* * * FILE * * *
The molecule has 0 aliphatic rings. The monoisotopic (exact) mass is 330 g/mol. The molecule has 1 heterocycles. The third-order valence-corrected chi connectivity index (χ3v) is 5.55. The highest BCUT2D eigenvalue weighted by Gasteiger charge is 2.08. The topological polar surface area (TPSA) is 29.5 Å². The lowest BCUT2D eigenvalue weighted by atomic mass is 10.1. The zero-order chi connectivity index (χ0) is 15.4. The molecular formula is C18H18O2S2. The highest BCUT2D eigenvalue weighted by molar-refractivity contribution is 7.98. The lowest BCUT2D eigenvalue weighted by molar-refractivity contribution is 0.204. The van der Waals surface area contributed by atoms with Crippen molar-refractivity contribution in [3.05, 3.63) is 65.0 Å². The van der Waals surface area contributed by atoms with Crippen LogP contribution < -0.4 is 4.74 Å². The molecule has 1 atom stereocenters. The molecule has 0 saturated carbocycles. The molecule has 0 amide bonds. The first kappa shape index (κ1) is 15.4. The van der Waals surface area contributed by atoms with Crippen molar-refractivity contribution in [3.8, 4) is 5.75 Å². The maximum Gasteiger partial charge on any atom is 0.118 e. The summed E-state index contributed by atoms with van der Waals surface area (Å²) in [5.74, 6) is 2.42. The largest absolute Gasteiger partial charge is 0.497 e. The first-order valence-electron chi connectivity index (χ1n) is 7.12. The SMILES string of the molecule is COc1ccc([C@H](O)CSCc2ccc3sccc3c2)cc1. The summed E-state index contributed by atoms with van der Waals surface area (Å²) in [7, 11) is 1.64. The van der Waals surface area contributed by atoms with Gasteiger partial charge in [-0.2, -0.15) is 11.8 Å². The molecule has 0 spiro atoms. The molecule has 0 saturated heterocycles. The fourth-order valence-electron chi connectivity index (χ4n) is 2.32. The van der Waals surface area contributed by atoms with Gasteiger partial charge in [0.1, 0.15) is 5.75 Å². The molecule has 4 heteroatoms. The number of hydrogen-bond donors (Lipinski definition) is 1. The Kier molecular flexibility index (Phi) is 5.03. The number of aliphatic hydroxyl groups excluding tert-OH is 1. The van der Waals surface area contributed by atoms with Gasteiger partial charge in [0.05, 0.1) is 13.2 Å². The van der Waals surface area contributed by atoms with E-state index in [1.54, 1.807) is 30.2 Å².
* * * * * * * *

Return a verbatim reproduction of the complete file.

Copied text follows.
The molecule has 0 aliphatic rings. The monoisotopic (exact) mass is 330 g/mol. The molecule has 1 heterocycles. The third-order valence-corrected chi connectivity index (χ3v) is 5.55. The highest BCUT2D eigenvalue weighted by Gasteiger charge is 2.08. The topological polar surface area (TPSA) is 29.5 Å². The lowest BCUT2D eigenvalue weighted by atomic mass is 10.1. The zero-order chi connectivity index (χ0) is 15.4. The molecular formula is C18H18O2S2. The highest BCUT2D eigenvalue weighted by molar-refractivity contribution is 7.98. The lowest BCUT2D eigenvalue weighted by molar-refractivity contribution is 0.204. The van der Waals surface area contributed by atoms with Crippen molar-refractivity contribution in [3.05, 3.63) is 65.0 Å². The van der Waals surface area contributed by atoms with Crippen LogP contribution < -0.4 is 4.74 Å². The molecule has 1 atom stereocenters. The molecule has 0 saturated carbocycles. The molecule has 0 amide bonds. The first kappa shape index (κ1) is 15.4. The van der Waals surface area contributed by atoms with Crippen molar-refractivity contribution in [3.8, 4) is 5.75 Å². The maximum Gasteiger partial charge on any atom is 0.118 e. The summed E-state index contributed by atoms with van der Waals surface area (Å²) in [5.74, 6) is 2.42. The largest absolute Gasteiger partial charge is 0.497 e. The first-order valence-electron chi connectivity index (χ1n) is 7.12. The SMILES string of the molecule is COc1ccc([C@H](O)CSCc2ccc3sccc3c2)cc1. The summed E-state index contributed by atoms with van der Waals surface area (Å²) in [7, 11) is 1.64. The van der Waals surface area contributed by atoms with Gasteiger partial charge in [-0.2, -0.15) is 11.8 Å². The molecule has 0 spiro atoms. The molecule has 0 saturated heterocycles. The fourth-order valence-electron chi connectivity index (χ4n) is 2.32. The van der Waals surface area contributed by atoms with Gasteiger partial charge in [0.1, 0.15) is 5.75 Å². The molecule has 4 heteroatoms. The number of hydrogen-bond donors (Lipinski definition) is 1. The Kier molecular flexibility index (Phi) is 5.03. The number of aliphatic hydroxyl groups excluding tert-OH is 1. The van der Waals surface area contributed by atoms with Gasteiger partial charge in [0.05, 0.1) is 13.2 Å². The van der Waals surface area contributed by atoms with E-state index in [1.54, 1.807) is 30.2 Å².